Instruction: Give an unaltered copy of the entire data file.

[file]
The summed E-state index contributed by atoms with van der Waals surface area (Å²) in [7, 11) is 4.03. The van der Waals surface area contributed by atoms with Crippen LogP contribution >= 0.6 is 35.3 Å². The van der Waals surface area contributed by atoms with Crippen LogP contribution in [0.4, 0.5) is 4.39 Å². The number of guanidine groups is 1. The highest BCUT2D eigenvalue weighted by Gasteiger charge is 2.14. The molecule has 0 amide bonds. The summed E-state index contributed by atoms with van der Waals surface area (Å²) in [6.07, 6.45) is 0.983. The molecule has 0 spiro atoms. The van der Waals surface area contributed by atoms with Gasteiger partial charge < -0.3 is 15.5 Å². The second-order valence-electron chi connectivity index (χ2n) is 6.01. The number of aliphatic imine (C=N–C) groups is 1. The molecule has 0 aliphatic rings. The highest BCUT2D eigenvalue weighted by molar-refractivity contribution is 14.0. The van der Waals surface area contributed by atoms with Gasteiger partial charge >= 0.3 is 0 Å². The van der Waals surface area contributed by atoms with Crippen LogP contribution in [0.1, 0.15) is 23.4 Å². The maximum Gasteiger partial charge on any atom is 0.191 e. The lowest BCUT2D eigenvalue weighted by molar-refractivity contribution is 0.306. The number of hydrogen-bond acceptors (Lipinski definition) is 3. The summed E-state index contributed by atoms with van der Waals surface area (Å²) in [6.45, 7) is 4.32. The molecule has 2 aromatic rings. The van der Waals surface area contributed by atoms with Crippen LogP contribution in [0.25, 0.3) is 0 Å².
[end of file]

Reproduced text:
The summed E-state index contributed by atoms with van der Waals surface area (Å²) in [7, 11) is 4.03. The van der Waals surface area contributed by atoms with Crippen LogP contribution >= 0.6 is 35.3 Å². The van der Waals surface area contributed by atoms with Crippen LogP contribution in [0.4, 0.5) is 4.39 Å². The number of guanidine groups is 1. The highest BCUT2D eigenvalue weighted by Gasteiger charge is 2.14. The molecule has 0 amide bonds. The summed E-state index contributed by atoms with van der Waals surface area (Å²) in [6.07, 6.45) is 0.983. The molecule has 0 spiro atoms. The van der Waals surface area contributed by atoms with Gasteiger partial charge < -0.3 is 15.5 Å². The second-order valence-electron chi connectivity index (χ2n) is 6.01. The number of aliphatic imine (C=N–C) groups is 1. The molecule has 0 aliphatic rings. The highest BCUT2D eigenvalue weighted by molar-refractivity contribution is 14.0. The van der Waals surface area contributed by atoms with Gasteiger partial charge >= 0.3 is 0 Å². The van der Waals surface area contributed by atoms with Crippen LogP contribution in [0.1, 0.15) is 23.4 Å². The maximum Gasteiger partial charge on any atom is 0.191 e. The lowest BCUT2D eigenvalue weighted by molar-refractivity contribution is 0.306. The number of hydrogen-bond acceptors (Lipinski definition) is 3. The summed E-state index contributed by atoms with van der Waals surface area (Å²) in [6.45, 7) is 4.32. The molecule has 2 aromatic rings. The van der Waals surface area contributed by atoms with Crippen LogP contribution in [0.25, 0.3) is 0 Å².